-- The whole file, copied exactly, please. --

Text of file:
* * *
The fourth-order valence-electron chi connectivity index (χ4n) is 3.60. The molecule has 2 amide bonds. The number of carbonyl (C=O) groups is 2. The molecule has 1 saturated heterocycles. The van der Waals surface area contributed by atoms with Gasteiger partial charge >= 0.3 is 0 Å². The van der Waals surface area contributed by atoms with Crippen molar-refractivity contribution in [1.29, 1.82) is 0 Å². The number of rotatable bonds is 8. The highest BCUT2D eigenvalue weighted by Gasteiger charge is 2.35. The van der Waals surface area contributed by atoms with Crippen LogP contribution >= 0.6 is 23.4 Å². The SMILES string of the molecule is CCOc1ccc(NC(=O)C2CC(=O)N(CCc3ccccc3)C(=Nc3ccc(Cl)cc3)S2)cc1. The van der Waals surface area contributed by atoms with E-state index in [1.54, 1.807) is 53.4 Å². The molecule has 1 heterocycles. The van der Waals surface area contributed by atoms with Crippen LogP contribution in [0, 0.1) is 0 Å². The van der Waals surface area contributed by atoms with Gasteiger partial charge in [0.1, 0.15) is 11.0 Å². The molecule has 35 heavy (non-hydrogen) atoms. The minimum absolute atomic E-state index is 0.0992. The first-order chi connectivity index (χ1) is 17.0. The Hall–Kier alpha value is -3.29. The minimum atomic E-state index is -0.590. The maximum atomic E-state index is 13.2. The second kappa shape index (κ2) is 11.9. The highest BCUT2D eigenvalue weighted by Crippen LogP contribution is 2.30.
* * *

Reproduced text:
The fourth-order valence-electron chi connectivity index (χ4n) is 3.60. The molecule has 2 amide bonds. The number of carbonyl (C=O) groups is 2. The molecule has 1 saturated heterocycles. The van der Waals surface area contributed by atoms with Gasteiger partial charge >= 0.3 is 0 Å². The van der Waals surface area contributed by atoms with Crippen molar-refractivity contribution in [1.29, 1.82) is 0 Å². The number of rotatable bonds is 8. The highest BCUT2D eigenvalue weighted by Gasteiger charge is 2.35. The van der Waals surface area contributed by atoms with Crippen LogP contribution >= 0.6 is 23.4 Å². The SMILES string of the molecule is CCOc1ccc(NC(=O)C2CC(=O)N(CCc3ccccc3)C(=Nc3ccc(Cl)cc3)S2)cc1. The van der Waals surface area contributed by atoms with E-state index in [1.54, 1.807) is 53.4 Å². The molecule has 1 heterocycles. The van der Waals surface area contributed by atoms with Crippen LogP contribution in [0, 0.1) is 0 Å². The van der Waals surface area contributed by atoms with Gasteiger partial charge in [0.1, 0.15) is 11.0 Å². The molecule has 35 heavy (non-hydrogen) atoms. The minimum absolute atomic E-state index is 0.0992. The first-order chi connectivity index (χ1) is 17.0. The Hall–Kier alpha value is -3.29. The minimum atomic E-state index is -0.590. The maximum atomic E-state index is 13.2. The second kappa shape index (κ2) is 11.9. The highest BCUT2D eigenvalue weighted by Crippen LogP contribution is 2.30.